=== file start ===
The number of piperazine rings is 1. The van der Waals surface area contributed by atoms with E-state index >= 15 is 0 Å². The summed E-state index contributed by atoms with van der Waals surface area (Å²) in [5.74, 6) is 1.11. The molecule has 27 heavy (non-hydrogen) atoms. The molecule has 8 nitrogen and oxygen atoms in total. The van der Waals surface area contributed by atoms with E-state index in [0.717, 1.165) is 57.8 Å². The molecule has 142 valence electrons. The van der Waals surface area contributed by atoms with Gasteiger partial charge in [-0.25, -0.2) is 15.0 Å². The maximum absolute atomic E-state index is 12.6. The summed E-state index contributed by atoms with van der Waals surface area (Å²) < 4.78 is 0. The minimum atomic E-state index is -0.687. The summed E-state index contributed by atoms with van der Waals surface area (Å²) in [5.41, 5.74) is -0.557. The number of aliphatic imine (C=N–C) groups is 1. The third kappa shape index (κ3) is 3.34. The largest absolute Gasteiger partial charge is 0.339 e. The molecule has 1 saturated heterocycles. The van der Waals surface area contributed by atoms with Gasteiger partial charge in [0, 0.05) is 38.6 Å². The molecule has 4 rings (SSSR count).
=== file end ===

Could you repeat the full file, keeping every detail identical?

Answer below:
The number of piperazine rings is 1. The van der Waals surface area contributed by atoms with E-state index >= 15 is 0 Å². The summed E-state index contributed by atoms with van der Waals surface area (Å²) in [5.74, 6) is 1.11. The molecule has 27 heavy (non-hydrogen) atoms. The molecule has 8 nitrogen and oxygen atoms in total. The van der Waals surface area contributed by atoms with E-state index in [0.717, 1.165) is 57.8 Å². The molecule has 142 valence electrons. The van der Waals surface area contributed by atoms with Gasteiger partial charge in [-0.25, -0.2) is 15.0 Å². The maximum absolute atomic E-state index is 12.6. The summed E-state index contributed by atoms with van der Waals surface area (Å²) < 4.78 is 0. The minimum atomic E-state index is -0.687. The summed E-state index contributed by atoms with van der Waals surface area (Å²) in [5.41, 5.74) is -0.557. The number of aliphatic imine (C=N–C) groups is 1. The third kappa shape index (κ3) is 3.34. The largest absolute Gasteiger partial charge is 0.339 e. The molecule has 1 saturated heterocycles. The van der Waals surface area contributed by atoms with Gasteiger partial charge in [0, 0.05) is 38.6 Å². The molecule has 4 rings (SSSR count).